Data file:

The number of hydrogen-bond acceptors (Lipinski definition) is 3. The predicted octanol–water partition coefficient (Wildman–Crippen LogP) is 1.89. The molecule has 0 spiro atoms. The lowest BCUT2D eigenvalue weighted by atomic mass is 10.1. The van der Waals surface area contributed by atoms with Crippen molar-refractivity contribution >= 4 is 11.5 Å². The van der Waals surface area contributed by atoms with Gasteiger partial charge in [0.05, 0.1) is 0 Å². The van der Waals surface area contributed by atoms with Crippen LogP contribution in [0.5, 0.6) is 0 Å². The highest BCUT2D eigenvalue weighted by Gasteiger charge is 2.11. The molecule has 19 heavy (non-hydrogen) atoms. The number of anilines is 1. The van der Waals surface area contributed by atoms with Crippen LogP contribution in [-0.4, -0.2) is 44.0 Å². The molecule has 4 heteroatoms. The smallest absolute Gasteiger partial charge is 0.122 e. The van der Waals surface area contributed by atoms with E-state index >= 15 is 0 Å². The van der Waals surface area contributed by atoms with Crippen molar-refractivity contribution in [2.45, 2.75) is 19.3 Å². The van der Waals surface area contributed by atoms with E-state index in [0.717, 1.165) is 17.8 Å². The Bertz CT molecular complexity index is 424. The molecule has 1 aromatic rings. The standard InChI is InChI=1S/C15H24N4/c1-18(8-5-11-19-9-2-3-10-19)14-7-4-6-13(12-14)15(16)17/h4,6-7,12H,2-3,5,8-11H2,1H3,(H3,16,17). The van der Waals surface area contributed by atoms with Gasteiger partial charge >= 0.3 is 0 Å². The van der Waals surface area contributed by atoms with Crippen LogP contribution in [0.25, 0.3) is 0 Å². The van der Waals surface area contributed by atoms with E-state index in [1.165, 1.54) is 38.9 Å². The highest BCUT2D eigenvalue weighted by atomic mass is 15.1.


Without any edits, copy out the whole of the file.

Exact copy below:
The number of hydrogen-bond acceptors (Lipinski definition) is 3. The predicted octanol–water partition coefficient (Wildman–Crippen LogP) is 1.89. The molecule has 0 spiro atoms. The lowest BCUT2D eigenvalue weighted by atomic mass is 10.1. The van der Waals surface area contributed by atoms with Crippen molar-refractivity contribution >= 4 is 11.5 Å². The van der Waals surface area contributed by atoms with Gasteiger partial charge in [0.05, 0.1) is 0 Å². The van der Waals surface area contributed by atoms with Crippen LogP contribution in [0.5, 0.6) is 0 Å². The highest BCUT2D eigenvalue weighted by Gasteiger charge is 2.11. The molecule has 19 heavy (non-hydrogen) atoms. The number of anilines is 1. The van der Waals surface area contributed by atoms with Crippen LogP contribution in [-0.4, -0.2) is 44.0 Å². The molecule has 4 heteroatoms. The smallest absolute Gasteiger partial charge is 0.122 e. The van der Waals surface area contributed by atoms with E-state index >= 15 is 0 Å². The van der Waals surface area contributed by atoms with Crippen molar-refractivity contribution in [2.45, 2.75) is 19.3 Å². The van der Waals surface area contributed by atoms with E-state index in [0.717, 1.165) is 17.8 Å². The Bertz CT molecular complexity index is 424. The molecule has 1 aromatic rings. The standard InChI is InChI=1S/C15H24N4/c1-18(8-5-11-19-9-2-3-10-19)14-7-4-6-13(12-14)15(16)17/h4,6-7,12H,2-3,5,8-11H2,1H3,(H3,16,17). The van der Waals surface area contributed by atoms with Gasteiger partial charge >= 0.3 is 0 Å². The van der Waals surface area contributed by atoms with Crippen LogP contribution in [0.25, 0.3) is 0 Å². The van der Waals surface area contributed by atoms with E-state index in [1.165, 1.54) is 38.9 Å². The highest BCUT2D eigenvalue weighted by atomic mass is 15.1.